Like most theatres, The Orange Tree Theatre in Richmond has been closed since last March. Now, after twelve months of being dark, their stage comes to life again with the first instalment of Inside/Outside. Inside features three of the six world premiere plays by emerging and established writers chosen for this season.
For both Inside and Outside the plays are livestreamed from the stage of the theatre, and with so much pre-recorded theatre on offer elsewhere, it’s thrilling to find ourselves taking our seats for a live performance once again.
Given the importance the pandemic has placed on the division between inside and outside, it makes sense that The Orange Tree Theatre should want to curate a season that reflects that cultural shift. The first three plays, presented as Inside, sees three intriguing pieces set within the same four walls.
In Deborah Bruce’s Guidesky and I, Samantha Spiro plays Diana, a woman who finds herself alone, clearing out her recently deceased mothers house during the pandemic. In escalating email correspondence with scam internet seller Guidesky125 we see the crumbling mental state of a woman who is now uncertain and scared of the world outside.
Spiro’s tense performance bristles with nervous energy, and anyone who has spent the pandemic at home will recognise the thoughts and feelings that have come with this unsettling time. Bruce’s taught writing recognises the crushing isolation that Diana feels and lays it bare for the audience.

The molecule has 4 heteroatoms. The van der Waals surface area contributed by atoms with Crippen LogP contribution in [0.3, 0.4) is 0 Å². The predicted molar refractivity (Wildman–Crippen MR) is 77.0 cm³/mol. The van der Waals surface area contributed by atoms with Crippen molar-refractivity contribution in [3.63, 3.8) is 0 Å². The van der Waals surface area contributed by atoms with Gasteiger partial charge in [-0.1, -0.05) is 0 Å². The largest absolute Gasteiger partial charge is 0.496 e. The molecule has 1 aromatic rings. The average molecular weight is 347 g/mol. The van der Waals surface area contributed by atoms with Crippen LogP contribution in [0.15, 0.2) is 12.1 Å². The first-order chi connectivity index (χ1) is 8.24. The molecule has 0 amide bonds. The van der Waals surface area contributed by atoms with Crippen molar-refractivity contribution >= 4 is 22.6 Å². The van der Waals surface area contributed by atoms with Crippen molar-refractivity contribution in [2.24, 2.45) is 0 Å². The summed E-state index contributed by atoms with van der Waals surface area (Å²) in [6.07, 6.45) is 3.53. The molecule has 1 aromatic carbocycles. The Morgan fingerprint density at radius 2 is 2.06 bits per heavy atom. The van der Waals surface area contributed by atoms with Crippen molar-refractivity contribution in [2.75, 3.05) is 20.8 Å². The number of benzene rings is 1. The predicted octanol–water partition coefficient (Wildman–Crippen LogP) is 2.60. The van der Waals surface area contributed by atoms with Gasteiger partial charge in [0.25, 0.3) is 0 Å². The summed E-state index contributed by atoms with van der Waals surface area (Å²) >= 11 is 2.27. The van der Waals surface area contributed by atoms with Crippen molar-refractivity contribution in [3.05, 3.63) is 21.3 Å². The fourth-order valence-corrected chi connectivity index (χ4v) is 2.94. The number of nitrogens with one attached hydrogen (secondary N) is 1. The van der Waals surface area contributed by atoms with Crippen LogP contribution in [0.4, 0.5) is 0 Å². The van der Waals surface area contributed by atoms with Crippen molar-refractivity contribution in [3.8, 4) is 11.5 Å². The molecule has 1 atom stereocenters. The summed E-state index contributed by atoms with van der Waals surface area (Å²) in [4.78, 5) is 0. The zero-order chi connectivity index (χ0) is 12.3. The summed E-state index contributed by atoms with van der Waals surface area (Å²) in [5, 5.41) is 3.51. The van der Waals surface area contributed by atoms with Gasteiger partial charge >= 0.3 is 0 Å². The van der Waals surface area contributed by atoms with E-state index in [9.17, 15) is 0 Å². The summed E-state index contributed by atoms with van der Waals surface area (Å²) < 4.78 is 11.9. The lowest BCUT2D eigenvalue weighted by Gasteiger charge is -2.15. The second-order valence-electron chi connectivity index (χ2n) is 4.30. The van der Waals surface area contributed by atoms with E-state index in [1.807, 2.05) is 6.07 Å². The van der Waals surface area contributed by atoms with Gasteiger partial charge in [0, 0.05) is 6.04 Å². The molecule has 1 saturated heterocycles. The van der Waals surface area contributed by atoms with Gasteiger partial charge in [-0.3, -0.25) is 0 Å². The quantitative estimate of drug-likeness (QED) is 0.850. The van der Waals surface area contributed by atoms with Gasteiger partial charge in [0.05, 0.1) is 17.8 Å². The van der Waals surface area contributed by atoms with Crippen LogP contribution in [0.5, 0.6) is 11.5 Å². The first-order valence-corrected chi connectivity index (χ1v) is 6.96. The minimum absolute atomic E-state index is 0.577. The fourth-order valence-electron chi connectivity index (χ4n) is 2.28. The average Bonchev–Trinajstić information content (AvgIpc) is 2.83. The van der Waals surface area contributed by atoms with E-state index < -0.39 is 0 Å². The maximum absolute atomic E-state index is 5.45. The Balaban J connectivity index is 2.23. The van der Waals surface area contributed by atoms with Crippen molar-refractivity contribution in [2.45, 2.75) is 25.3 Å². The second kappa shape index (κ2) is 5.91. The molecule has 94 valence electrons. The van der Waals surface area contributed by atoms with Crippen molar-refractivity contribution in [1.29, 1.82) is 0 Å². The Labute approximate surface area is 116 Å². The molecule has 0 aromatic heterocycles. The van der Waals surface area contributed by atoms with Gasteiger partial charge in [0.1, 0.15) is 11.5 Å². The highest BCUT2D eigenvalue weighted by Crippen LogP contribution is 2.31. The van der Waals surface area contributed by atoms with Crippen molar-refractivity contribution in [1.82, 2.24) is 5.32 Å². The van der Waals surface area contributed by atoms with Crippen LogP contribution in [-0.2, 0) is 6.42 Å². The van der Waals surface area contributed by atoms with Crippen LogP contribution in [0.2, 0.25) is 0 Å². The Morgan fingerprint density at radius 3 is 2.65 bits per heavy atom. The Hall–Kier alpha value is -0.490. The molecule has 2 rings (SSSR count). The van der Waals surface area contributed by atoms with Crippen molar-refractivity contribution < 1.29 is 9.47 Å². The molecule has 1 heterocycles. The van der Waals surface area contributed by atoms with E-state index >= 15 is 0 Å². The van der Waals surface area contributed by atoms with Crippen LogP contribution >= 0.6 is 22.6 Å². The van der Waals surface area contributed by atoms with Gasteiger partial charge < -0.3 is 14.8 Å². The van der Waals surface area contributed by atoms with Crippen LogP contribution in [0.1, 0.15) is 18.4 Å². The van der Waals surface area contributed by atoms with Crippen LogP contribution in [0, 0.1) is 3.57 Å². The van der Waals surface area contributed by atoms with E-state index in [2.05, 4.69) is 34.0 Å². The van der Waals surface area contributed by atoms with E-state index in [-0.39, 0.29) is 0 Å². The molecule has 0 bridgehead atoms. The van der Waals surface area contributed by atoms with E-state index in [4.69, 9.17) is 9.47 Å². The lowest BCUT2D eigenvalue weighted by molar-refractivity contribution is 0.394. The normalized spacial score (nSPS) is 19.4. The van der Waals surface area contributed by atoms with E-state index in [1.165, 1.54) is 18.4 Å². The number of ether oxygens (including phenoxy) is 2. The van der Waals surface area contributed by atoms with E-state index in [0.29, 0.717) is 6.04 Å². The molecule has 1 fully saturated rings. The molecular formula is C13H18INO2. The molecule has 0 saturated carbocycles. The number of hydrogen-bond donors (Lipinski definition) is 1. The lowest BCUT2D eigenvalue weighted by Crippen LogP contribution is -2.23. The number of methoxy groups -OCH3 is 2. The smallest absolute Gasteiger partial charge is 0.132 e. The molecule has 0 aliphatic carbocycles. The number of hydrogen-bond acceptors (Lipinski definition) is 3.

Diana’s new home transitions nicely to Meg’s flat for Joel Tan’s Where The Daffodils, an astutely written piece that gently unravels a chilling prospective future of life post pandemic. Ishia Bennison’s portrayal of Meg highlights the vulnerability of the older generation while Jessica Murrain’s Samia highlights how younger generations have been affected.
The final play is Ursa Major by Joe White which sees two strangers, Jay and Callisto, come together to help each other at the unlikeliest of times. While Jay has been left alone, abandoned by the love of his life, Callisto sleeps in a tent in the park, abandoned by everyone. Fisayo Akinade and Sasha Winslow’s tender performances really accentuate White’s beautiful writing, and even in such a short play, the character development is solid.
All three plays are directed by Anna Himali Howard, who has in one sense made this feel like three acts of the same play. The way the individual pieces come together and touch upon similar themes make it easy to forget they are all written by different playwrights. Some of that will be down to Guy Jones, who has done a marvellous job of curating Inside and Shankho Chaudhuri’s design which carefully evolves through each play.
Even watching on a screen, there’s a real sense that this is ‘live theatre’ and its electrifying. It may have been twelve months, but with Inside The Orange Tree makes a triumphant return, and this is still only half of what they have to offer! For those of us who have spent so much time indoors, Inside reminds us how wonderful live theatre can be even if we can’t yet get ‘outside’ to see it.
Inside streams live Thursday 25 – Saturday 27 March 2021. Tickets are on sale here